With Palmer at controls, Cardinals' offense in high gear
TEMPE - Through three games, Arians-ball sure looks like a force to be reckoned with in the NFL.
The Arizona Cardinals' running game is clicking behind late signee Chris Johnson, Larry Fitzgerald is off to the best start of his already spectacular career, tight ends are making big plays, John Brown is speeding past defenders.
At the center of it all is Carson Palmer, a 35-year-old quarterback at the top of his game.
With a defense that's pitching in with touchdowns - and a safety - and rookie David Johnson returning a kickoff 108 yards, the Cardinals have outscored three opponents 126-49. No one comes close to that plus-77 differential. New England is second at plus-49.
Arizona is the fourth team in NFL history and first since 1968 to score 17 touchdowns in the first three games. The Cardinals have not trailed once this season.
Yeah, the competition hasn't been the greatest - New Orleans, Chicago and San Francisco are a combined 1-8. But this is a self-assured bunch in Arizona.
"We are confident because we are good and we know it," Palmer said.
Acquired from Oakland for next to nothing three years ago, Palmer needed time to learn the intricacies of coach Bruce Arians' offense, but he's got it down now.
He has won his last nine starts, longest active streak in the NFL, and is 16-2 in his last 18 games.
"Right now he is playing as well as anyone I have ever had," Arians said.
The quarterbacks Arians has had include Andrew Luck, Ben Roethlisberger, Peyton Manning.
But let's not get carried away, Palmer said. It's just three games.
"I want him to say that in 14 weeks when we are going into the postseason," he said. "Obviously he's a very well-respected coach, a good offensive-minded coach. Anytime anybody says something like that about you it's flattering, but we are just getting started and we have a lot of football to play."
The most important component in the offensive success is the running game.
Last year Arizona ranked last in the NFL at 3.3 yards per attempt. This year, the Cardinals have topped 100 yards rushing in each game and are averaging 4.2 yards per carry. With Andre Ellington - who could be back this Sunday - sidelined with a sore knee, Chris Johnson, signed off the street late in the preseason, has 219 yards in 52 carries. He had a 40-yard reception in last Sunday's 47-7 rout of San Francisco.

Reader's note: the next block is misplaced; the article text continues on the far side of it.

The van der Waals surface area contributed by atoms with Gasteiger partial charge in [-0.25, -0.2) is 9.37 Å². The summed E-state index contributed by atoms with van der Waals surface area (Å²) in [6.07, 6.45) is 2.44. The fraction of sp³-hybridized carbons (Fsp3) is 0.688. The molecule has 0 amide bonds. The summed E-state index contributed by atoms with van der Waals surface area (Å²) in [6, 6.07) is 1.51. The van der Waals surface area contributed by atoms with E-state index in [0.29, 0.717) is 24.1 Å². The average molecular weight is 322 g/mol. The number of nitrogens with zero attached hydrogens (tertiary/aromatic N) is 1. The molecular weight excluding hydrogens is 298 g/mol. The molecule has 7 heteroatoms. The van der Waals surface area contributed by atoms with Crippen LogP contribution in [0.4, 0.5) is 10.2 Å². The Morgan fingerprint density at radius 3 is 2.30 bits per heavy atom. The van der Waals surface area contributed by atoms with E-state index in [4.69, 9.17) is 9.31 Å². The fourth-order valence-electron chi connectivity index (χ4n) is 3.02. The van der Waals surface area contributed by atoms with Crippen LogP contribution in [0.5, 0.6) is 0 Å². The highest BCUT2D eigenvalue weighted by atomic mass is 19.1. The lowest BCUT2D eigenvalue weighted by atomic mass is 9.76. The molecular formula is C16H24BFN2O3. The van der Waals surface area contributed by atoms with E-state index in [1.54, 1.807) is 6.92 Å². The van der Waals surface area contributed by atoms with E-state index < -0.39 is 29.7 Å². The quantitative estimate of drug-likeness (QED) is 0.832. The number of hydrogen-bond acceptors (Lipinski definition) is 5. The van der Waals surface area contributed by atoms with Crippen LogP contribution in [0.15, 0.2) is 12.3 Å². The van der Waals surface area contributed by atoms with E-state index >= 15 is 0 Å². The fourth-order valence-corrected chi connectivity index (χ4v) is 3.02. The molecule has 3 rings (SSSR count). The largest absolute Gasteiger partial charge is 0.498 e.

"That's the main reason for all of it," Arians said. "The play-action pass, the chunk plays, all come off the running game. The red zone success obviously comes from running the ball."
The Cardinals have 11 touchdowns in 12 trips to the red zone. The one time they failed came when the half ended against the 49ers and they settled for a field goal.
The offense hasn't been at full strength, either.
Ellington, a dynamic receiver as well as runner, was hurt in the opener and missed the last two games with a sore knee. Left guard Mike Iupati, Arizona's main free agent signing, has yet to play after having surgery to repair a meniscus he tore in training camp. Both practiced on a limited basis Wednesday and could be back for Sunday's home game against St. Louis.
Arizona fans remember with dread the St. Louis game in Arizona a year ago. Palmer was asked about that.
"What happened the last time we played them?" he asked with a slight smile.
What happened was the premature end to what had looked to be a big season. Palmer, stepping away to avoid the Rams pass rush, landed awkwardly and tore the ACL in his left knee. The Cardinals won that game to go 8-1. They finished 11-6 and, down to a third-string quarterback, managed virtually no offense in a wild card playoff loss at Carolina.
Now a healthy Palmer and Fitzgerald - a pair of 30-somethings - are the Cardinals' chief offensive threat.
Transferred to the slot position when Arians arrived, Fitzgerald has never had better numbers through three games - 23 catches for 333 yards and five touchdown, an average of 14.5 yards per catch. He's also, Palmer said, the best pass-blocking receiver in the NFL.
"I think what gets lost in the shuffle with Larry is that he's only 32," Palmer said. "People act like he is 36. He has been playing at a high level for such a long time and you feel like he is an older player. At 32, I think he is in his prime."